Tools Physical Therapists Can Use to Create Plans for Safe Aging in Place

Comprehensive geriatric assessments are designed to keep frail older adults healthy and out of hospitals and nursing homes; a recent article described the the components that make up an assessment and how they can apply to a physiotherapy evaluation.

A recent article described how physiotherapists can use a comprehensive geriatric assessment (CGA) to create personalized interventions to keep older individuals healthy and living at home despite certain limitations and barriers.

A CGA is meant to avoid hospitalizations and nursing home care in frail older adults and to prevent problems from occurring, and it is designed to foster safe aging in place (SAIP). The major obstacle to SAIP is falls, which carry high costs and risk of disability. In addition, one fall may lead to others, due to an increased fear of falling and decreased confidence when performing ordinary activities.

The authors said research points to one-third of individuals 65 years and older falling annually; nearly 40% of falls will require medical treatment, with costs ranging from $3038 for an emergency department visit to $38,412 for hospitalizations.

A CGA examines 9 areas of functional status: psychological, physical environment, medical, socioeconomic, quality of life, physical, gait/balance, cognitive, and behavioral.

Writing in Archives of Physiotherapy, the authors outlined some advantages and possible shortcomings of outcome measures and interventions that were most cognizant of time and resource limits and were uncomplicated to administer in the community. A total list of all the assessments a physiotherapist could conceivably administer could take nearly 3.5 hours with dozens of items to review, according to a chart included with the study.

For addressing physical function, the authors cited the Short Physical Performance Battery, the Timed-Up-and-Go, the 30-second chair rise test, and the Four Test Balance Scale.

They also recommended using measures from the heath domain, such as the Functional Comorbidity Index, and the environmental domain, like Home FAST.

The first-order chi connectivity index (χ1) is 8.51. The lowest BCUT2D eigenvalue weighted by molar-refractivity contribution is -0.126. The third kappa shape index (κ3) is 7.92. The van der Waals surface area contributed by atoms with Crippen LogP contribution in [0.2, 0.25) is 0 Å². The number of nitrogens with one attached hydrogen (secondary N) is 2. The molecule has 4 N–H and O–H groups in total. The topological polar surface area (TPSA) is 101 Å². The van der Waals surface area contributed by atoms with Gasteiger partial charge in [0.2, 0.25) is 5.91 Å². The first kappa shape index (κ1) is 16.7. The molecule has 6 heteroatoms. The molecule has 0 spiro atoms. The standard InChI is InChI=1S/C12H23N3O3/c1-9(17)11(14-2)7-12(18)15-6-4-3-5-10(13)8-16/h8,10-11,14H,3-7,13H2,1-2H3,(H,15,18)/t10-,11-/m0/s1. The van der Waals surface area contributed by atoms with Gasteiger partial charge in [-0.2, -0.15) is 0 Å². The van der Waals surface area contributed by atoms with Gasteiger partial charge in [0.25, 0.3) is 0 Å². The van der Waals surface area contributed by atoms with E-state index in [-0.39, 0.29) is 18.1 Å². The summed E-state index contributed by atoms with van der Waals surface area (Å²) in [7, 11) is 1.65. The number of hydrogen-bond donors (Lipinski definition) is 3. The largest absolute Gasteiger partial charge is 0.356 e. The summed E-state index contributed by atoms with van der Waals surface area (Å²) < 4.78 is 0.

Even with the measures that are available, there are limits. For instance, neither the Functional Comorbidity Index (FCI) or the Charlson Comorbidity Index (CCI) include hypertension in their score; given the relationship of hypertension to other health issues, a physiotherapist should include blood pressure in assessments, the researchers said.

The CCI predicts the 10-year survival in someone with multiple comorbidities (19 are included), with severity weighted from 1 to 6. The FCI, a list of 18 common diagnoses, does not consider the severity of a disease.

For assessing polypharmacy, the authors note that physiologists may have varying knowledge about the effects of 5 or more medications in a patient. They suggested 2 resources to consult: the CDC’s Stopping Elderly Accidental Death and Injury (STEADI) Medications Linked to Falls guide, and the American Geriatrics Society’s Beers Criteria.

Physiotherapists should also assess cognition and mood because mental state will impact the ability of the individual to carry out recommended physical activity and exercises. The authors highlighted 3 cognition assessments and 2 depression screens. For cognition, the Mini Mental State Exam (MMSE), the Mini-Cog, and the Trail Making Test (TMT) all have good reliability and validity.

Another assessment, the Physical Therapy Healthy Lifestyle Appraisal, asks individuals to describe their typical behavior regarding healthy eating, physical activity (aerobic), sleep, stress management, and tobacco use. Their statement is linked to stages of behavior change, giving the physiotherapist an idea of the person’s readiness to change.

To measure frailty, the most common is the Fried Frailty Index, which includes 5 criteria: self-selected gait speed over 4.6 m (15 ft); frequency and duration of regular physical activity; handgrip strength; self-perceived feeling of exhaustion; and unintentional weight loss of more than 4.5 kg (10 lb) in the last year.

Regarding the assessment of home safety, “There is a notable lack of valid, reliable, objective measures of home safety risk,” the authors said. There is the Home Falls and Accident Tool (Home FAST), which comes in 2 versions, one that is self-administered and one that is administered by a professional. Notably, however, there was only 52% agreement on the assessment items when comparing the 2 versions.

Reference

Wilson CM, Arena SK, Boright LE. State of the art physiotherapist-led approaches to safe aging in place. Arch Physiother. Published online August 1, 2022. doi:10.1186/s40945-022-00142-5